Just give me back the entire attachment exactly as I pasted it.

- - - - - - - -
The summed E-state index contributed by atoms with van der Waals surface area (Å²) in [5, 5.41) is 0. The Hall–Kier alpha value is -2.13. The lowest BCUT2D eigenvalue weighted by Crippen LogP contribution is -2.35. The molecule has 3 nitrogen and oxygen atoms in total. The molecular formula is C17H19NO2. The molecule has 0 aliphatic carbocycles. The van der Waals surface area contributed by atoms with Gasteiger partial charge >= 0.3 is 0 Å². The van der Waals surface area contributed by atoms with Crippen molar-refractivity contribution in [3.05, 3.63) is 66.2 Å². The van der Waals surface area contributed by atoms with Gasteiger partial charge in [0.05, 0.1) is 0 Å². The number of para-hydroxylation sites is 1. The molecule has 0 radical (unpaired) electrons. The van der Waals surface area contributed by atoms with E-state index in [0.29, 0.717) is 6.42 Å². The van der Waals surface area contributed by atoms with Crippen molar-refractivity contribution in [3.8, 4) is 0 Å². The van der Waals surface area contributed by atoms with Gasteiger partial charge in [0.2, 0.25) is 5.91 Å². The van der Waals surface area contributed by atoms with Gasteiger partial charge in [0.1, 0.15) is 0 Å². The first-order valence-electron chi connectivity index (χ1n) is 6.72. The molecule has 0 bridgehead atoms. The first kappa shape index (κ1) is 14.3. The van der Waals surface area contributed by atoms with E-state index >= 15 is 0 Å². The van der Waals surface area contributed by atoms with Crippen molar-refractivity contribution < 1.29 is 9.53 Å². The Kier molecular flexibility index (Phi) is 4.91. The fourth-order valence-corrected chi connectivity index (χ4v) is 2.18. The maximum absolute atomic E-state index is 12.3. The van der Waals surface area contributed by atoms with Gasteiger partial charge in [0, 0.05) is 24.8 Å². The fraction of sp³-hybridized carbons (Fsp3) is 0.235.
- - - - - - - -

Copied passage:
The summed E-state index contributed by atoms with van der Waals surface area (Å²) in [5, 5.41) is 0. The Hall–Kier alpha value is -2.13. The lowest BCUT2D eigenvalue weighted by Crippen LogP contribution is -2.35. The molecule has 3 nitrogen and oxygen atoms in total. The molecular formula is C17H19NO2. The molecule has 0 aliphatic carbocycles. The van der Waals surface area contributed by atoms with Gasteiger partial charge >= 0.3 is 0 Å². The van der Waals surface area contributed by atoms with Crippen molar-refractivity contribution in [3.05, 3.63) is 66.2 Å². The van der Waals surface area contributed by atoms with Gasteiger partial charge in [0.05, 0.1) is 0 Å². The number of para-hydroxylation sites is 1. The molecule has 0 radical (unpaired) electrons. The van der Waals surface area contributed by atoms with E-state index in [0.29, 0.717) is 6.42 Å². The van der Waals surface area contributed by atoms with Crippen molar-refractivity contribution in [3.8, 4) is 0 Å². The van der Waals surface area contributed by atoms with Gasteiger partial charge in [0.2, 0.25) is 5.91 Å². The van der Waals surface area contributed by atoms with Gasteiger partial charge in [0.1, 0.15) is 0 Å². The first-order valence-electron chi connectivity index (χ1n) is 6.72. The molecule has 0 bridgehead atoms. The first kappa shape index (κ1) is 14.3. The van der Waals surface area contributed by atoms with E-state index >= 15 is 0 Å². The van der Waals surface area contributed by atoms with Crippen molar-refractivity contribution < 1.29 is 9.53 Å². The Kier molecular flexibility index (Phi) is 4.91. The fourth-order valence-corrected chi connectivity index (χ4v) is 2.18. The maximum absolute atomic E-state index is 12.3. The van der Waals surface area contributed by atoms with Gasteiger partial charge in [0, 0.05) is 24.8 Å². The fraction of sp³-hybridized carbons (Fsp3) is 0.235.